How volunteering can change your brain chemistry to make you happier

Volunteer work is proven to impact mental health

‘I would love to, but I don’t have time / I’m too stressed / I’m too tired’… just some of the excuses that might come between you and volunteer work.

But turns out, volunteering is actually good for you. Not just because it helps those in need, but because it is scientifically proven to make you happier too.

So, whether it’s taking an elderly person out for a coffee, working in a food bank, or helping out at a domestic violence charity, your actions will spark a neurological response in your brain.

[Credit: Sensory Trust]

It’s all thanks to the release of our feel-good hormones as during emotional moments, our brain releases chemicals. This means, when you volunteer and experience special connections with people or animals, your brain releases neurotransmitters dopamine, oxytocin, and serotonin.

This holy trinity is the stuff you would bottle if you could, with the dopamine, oxytocin, and serotonin combo having the power to boost mood, reduce anxiety, and improve memory and focus.

Speaking about the link between altruism and feelings of euphoria, Laurie Santos, a Professor of Psychology at Yale University, said humans are at their happiest when doing things for others.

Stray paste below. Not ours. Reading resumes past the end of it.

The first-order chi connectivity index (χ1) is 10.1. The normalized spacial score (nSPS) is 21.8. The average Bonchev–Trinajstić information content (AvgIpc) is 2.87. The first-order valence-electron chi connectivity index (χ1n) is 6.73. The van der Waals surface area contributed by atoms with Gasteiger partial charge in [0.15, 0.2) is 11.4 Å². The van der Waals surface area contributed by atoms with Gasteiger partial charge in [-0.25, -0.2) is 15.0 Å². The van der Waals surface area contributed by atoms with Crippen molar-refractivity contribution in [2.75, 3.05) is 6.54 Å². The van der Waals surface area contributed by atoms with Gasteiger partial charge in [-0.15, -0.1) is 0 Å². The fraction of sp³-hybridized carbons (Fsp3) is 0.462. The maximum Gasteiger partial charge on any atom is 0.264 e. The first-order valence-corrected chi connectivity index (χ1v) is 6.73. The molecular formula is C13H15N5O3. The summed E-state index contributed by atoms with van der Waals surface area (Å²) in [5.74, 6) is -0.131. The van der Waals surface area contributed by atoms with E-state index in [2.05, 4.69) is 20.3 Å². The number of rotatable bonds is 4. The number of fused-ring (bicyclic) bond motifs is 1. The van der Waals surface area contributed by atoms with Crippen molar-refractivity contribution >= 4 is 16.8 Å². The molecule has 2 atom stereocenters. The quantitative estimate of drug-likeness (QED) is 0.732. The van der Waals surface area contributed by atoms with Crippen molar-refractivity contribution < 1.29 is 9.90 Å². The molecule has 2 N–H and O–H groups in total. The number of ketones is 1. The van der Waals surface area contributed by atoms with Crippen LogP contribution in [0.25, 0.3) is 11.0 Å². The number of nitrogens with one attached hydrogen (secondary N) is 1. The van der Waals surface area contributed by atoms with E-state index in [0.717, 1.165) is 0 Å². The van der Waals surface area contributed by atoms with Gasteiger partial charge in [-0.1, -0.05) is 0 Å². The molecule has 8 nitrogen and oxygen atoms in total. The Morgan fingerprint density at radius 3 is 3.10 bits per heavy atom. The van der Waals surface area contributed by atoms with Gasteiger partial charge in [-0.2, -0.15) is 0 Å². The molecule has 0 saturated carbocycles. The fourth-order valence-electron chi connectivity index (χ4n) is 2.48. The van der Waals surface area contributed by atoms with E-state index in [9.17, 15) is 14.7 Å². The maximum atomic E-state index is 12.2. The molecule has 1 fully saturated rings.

Laurie explained: “People who do more volunteer work tend to be happier than those that don’t. This is a universal phenomenon.

“In fact, pro-social behaviour seems to, across most cultures, improve people’s happiness.”

[Credit: Alzheimer’s Society]

Meanwhile, social psychologist Naomi Eisenberger supported this claim, adding: “When we help another person – whether it’s holding a partner’s hand as they go through something painful or donating money to a charity – we see ‘reward-related’ activation in the brain.

“So, regions of our brain that process basic rewards, such as eating tasty food or winning money, also activate when we are doing something nice for someone else.”

Naomi added: “These acts of kindness also typically lead to positive feelings or what is sometimes referred to as the ‘warm glow’ of giving.”

Studies also back their beliefs, with one looking at how participants felt spending the same amount of money on themselves versus on someone else for five consecutive days.

[Credit: Unicef]

It was discovered that feelings of happiness dropped more rapidly when people spent the dollar on themselves, compared to when they were splashing the cash on other people.

Naomi explained: “In other words, the happiness associated with giving to others didn’t seem to ‘get old’ in the same way that was seen for giving to oneself.”

In addition to these findings, volunteering is known to elevate social skills and reduce loneliness due to the interaction often required within the community or fellow members of the public.

If you’re interested to volunteer but don’t know where to start, click here: volunteering UK.

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